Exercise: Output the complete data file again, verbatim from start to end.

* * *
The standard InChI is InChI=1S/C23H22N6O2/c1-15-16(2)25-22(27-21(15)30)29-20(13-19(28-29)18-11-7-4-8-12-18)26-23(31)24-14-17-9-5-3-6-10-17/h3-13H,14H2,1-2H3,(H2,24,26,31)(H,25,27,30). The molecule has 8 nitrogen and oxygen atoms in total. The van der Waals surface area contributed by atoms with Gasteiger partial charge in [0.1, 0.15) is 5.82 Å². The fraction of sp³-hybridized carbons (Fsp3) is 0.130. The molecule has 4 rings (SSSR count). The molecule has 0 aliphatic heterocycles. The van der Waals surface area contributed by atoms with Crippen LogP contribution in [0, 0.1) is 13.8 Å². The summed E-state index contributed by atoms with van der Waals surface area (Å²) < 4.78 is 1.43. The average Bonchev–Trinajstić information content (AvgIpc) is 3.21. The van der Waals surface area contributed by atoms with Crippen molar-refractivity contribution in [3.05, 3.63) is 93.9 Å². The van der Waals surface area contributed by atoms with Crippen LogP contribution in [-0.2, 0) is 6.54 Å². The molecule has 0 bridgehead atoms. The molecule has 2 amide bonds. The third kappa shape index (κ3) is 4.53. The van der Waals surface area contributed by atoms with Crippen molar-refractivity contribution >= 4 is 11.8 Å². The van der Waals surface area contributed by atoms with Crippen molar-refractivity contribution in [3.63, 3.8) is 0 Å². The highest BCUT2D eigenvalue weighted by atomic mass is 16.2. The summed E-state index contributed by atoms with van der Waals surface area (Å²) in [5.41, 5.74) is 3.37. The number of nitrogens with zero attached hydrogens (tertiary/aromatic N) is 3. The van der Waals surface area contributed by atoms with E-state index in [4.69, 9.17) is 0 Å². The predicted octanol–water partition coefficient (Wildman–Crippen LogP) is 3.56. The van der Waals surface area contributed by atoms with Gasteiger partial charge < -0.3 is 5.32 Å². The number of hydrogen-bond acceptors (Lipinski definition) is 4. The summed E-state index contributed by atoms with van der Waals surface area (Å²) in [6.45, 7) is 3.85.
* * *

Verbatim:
The standard InChI is InChI=1S/C23H22N6O2/c1-15-16(2)25-22(27-21(15)30)29-20(13-19(28-29)18-11-7-4-8-12-18)26-23(31)24-14-17-9-5-3-6-10-17/h3-13H,14H2,1-2H3,(H2,24,26,31)(H,25,27,30). The molecule has 8 nitrogen and oxygen atoms in total. The van der Waals surface area contributed by atoms with Gasteiger partial charge in [0.1, 0.15) is 5.82 Å². The fraction of sp³-hybridized carbons (Fsp3) is 0.130. The molecule has 4 rings (SSSR count). The molecule has 0 aliphatic heterocycles. The van der Waals surface area contributed by atoms with Crippen LogP contribution in [0, 0.1) is 13.8 Å². The summed E-state index contributed by atoms with van der Waals surface area (Å²) < 4.78 is 1.43. The average Bonchev–Trinajstić information content (AvgIpc) is 3.21. The van der Waals surface area contributed by atoms with Crippen molar-refractivity contribution in [3.05, 3.63) is 93.9 Å². The van der Waals surface area contributed by atoms with Crippen LogP contribution in [-0.2, 0) is 6.54 Å². The molecule has 0 bridgehead atoms. The molecule has 2 amide bonds. The third kappa shape index (κ3) is 4.53. The van der Waals surface area contributed by atoms with Crippen molar-refractivity contribution >= 4 is 11.8 Å². The van der Waals surface area contributed by atoms with Crippen molar-refractivity contribution in [3.63, 3.8) is 0 Å². The highest BCUT2D eigenvalue weighted by atomic mass is 16.2. The summed E-state index contributed by atoms with van der Waals surface area (Å²) in [5.41, 5.74) is 3.37. The number of nitrogens with zero attached hydrogens (tertiary/aromatic N) is 3. The van der Waals surface area contributed by atoms with E-state index in [4.69, 9.17) is 0 Å². The predicted octanol–water partition coefficient (Wildman–Crippen LogP) is 3.56. The van der Waals surface area contributed by atoms with Gasteiger partial charge < -0.3 is 5.32 Å². The number of hydrogen-bond acceptors (Lipinski definition) is 4. The summed E-state index contributed by atoms with van der Waals surface area (Å²) in [6.45, 7) is 3.85.